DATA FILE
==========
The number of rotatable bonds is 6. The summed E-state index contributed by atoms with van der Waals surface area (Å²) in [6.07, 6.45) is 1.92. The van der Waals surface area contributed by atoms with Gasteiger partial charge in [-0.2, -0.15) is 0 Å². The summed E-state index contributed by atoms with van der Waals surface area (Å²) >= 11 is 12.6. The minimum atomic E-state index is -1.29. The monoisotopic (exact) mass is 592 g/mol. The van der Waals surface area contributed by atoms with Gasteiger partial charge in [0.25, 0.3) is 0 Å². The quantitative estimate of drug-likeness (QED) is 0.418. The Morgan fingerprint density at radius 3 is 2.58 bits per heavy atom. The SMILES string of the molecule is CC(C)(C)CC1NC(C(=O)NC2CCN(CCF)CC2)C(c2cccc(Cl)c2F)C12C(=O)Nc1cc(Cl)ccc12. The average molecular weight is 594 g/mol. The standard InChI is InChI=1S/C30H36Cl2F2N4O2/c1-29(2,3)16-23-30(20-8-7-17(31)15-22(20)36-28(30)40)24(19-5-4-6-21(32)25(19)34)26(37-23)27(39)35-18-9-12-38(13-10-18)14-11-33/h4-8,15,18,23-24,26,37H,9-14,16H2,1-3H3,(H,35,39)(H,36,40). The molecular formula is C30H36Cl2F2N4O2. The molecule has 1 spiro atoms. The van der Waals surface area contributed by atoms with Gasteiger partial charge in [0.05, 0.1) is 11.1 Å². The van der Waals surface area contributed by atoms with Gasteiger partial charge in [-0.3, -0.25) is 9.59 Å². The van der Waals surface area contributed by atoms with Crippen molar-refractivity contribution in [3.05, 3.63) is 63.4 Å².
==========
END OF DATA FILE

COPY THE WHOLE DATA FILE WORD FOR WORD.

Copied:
The number of rotatable bonds is 6. The summed E-state index contributed by atoms with van der Waals surface area (Å²) in [6.07, 6.45) is 1.92. The van der Waals surface area contributed by atoms with Gasteiger partial charge in [-0.2, -0.15) is 0 Å². The summed E-state index contributed by atoms with van der Waals surface area (Å²) >= 11 is 12.6. The minimum atomic E-state index is -1.29. The monoisotopic (exact) mass is 592 g/mol. The van der Waals surface area contributed by atoms with Gasteiger partial charge in [0.25, 0.3) is 0 Å². The quantitative estimate of drug-likeness (QED) is 0.418. The Morgan fingerprint density at radius 3 is 2.58 bits per heavy atom. The SMILES string of the molecule is CC(C)(C)CC1NC(C(=O)NC2CCN(CCF)CC2)C(c2cccc(Cl)c2F)C12C(=O)Nc1cc(Cl)ccc12. The average molecular weight is 594 g/mol. The standard InChI is InChI=1S/C30H36Cl2F2N4O2/c1-29(2,3)16-23-30(20-8-7-17(31)15-22(20)36-28(30)40)24(19-5-4-6-21(32)25(19)34)26(37-23)27(39)35-18-9-12-38(13-10-18)14-11-33/h4-8,15,18,23-24,26,37H,9-14,16H2,1-3H3,(H,35,39)(H,36,40). The molecular formula is C30H36Cl2F2N4O2. The molecule has 1 spiro atoms. The van der Waals surface area contributed by atoms with Gasteiger partial charge in [0.05, 0.1) is 11.1 Å². The van der Waals surface area contributed by atoms with Gasteiger partial charge in [-0.3, -0.25) is 9.59 Å². The van der Waals surface area contributed by atoms with Crippen molar-refractivity contribution in [3.05, 3.63) is 63.4 Å².